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6 thoughts on “52 Mondays #15

  1. All the best in finding homes for the dogs – the same stories come up again and again, it’s so demoralising :(
    Switzerland is not perfect by any means, but we do have dog licencing – linked to the fact that we are registered with the council anyway for tax purposes (you have to let them know if you move away and inform the new council within a couple of days). They don’t call it a licence, it’s a “dog tax” and depending where you live, it costs from CHF 40-200 (£25-130) a year for the first dog. More for the 2nd and subsequent dogs (in my case it was CHF 100 for the first and CHF 160 for the second). This money covers most of the cost of the special dogpoo bins/baggies that are everywhere (Robidog) and you have to pick up after your dog by law. Tax used to be linked to the rabies vaccination, you only got the “tag” for the dog’s collar if you could show the dog’s vaccination booklet as proof, and it was obvious if a dog didn’t wear a tag that it wasn’t taxed… now we no longer have rabies (I have to have my pets vaccinated because we go to France!) I just get sent an annual invoice and informed them when my big dog died. Someone would definitely let them know if I tried to hide a dog, tho’.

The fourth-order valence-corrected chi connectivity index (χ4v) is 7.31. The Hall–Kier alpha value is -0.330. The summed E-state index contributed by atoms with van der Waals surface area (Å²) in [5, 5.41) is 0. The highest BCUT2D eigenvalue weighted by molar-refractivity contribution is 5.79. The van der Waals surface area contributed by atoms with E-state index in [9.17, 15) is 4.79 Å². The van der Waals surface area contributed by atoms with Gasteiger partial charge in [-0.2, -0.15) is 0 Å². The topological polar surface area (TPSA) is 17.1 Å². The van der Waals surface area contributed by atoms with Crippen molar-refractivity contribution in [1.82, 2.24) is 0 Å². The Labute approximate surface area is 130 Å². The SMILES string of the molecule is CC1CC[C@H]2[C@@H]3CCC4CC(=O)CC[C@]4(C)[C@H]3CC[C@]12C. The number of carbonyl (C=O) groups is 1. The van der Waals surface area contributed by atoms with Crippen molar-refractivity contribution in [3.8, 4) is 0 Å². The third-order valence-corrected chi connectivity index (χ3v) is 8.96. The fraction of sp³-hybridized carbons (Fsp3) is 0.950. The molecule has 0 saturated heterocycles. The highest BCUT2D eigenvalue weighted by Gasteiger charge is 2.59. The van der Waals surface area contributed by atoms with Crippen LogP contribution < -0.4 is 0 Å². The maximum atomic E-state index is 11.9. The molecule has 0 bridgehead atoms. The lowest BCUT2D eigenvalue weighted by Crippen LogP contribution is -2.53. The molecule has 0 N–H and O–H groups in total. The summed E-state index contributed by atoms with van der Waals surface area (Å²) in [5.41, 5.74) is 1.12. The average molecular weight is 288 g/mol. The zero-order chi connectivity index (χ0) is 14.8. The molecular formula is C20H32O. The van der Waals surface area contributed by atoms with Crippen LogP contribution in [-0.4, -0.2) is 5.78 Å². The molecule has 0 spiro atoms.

Plus they have made it obligatory to chip and register dogs with ANIS for identification (I know you have to have them chipped or tattooed in France, right? But who can prove it?), usually from early puppyhood.
    About 5 years ago they also made it obligatory to attend puppy classes or other obedience classes for a certain length of time whenever you get a new dog, even if you’ve got decades of experience, in the hope of socialising them all and weeding out the maniacs. Not everyone likes this but it’s definitely in the dogs’ interest. My daughter holds classes like this and sees all sorts.
    Some cantons forbid certain breeds, which I think is crazy, but that’s scaremongering for you. It does prove, however, that there are baddies here, too, and any accident fires up the emotions. The poor Rottweilers and Staffies have a hard time of it because of this, though I only know totally lovable ones. I know more vicious Chihuahuas than big dogs… but none of them can really help it, they’re only dogs!
    On the whole, though, this works reasonably well. Of course, it doesn’t count the “poor” dogs that people import from Spain, which creates a market, or who get a purebred from eastern Europe or somewhere because it’s cheaper – grrrr. You’ll not get away with tail or ear docking though – it’s been forbidden here for something like 20 years and is too obvious a giveaway. Which is something.
    Sigh. It’s never easy. We still have dog refuges.

    1. That’s really interesting – thanks for sharing. It’s never easy with dogs but hopefully the recent law change in France will start to make a difference. I wish it would :(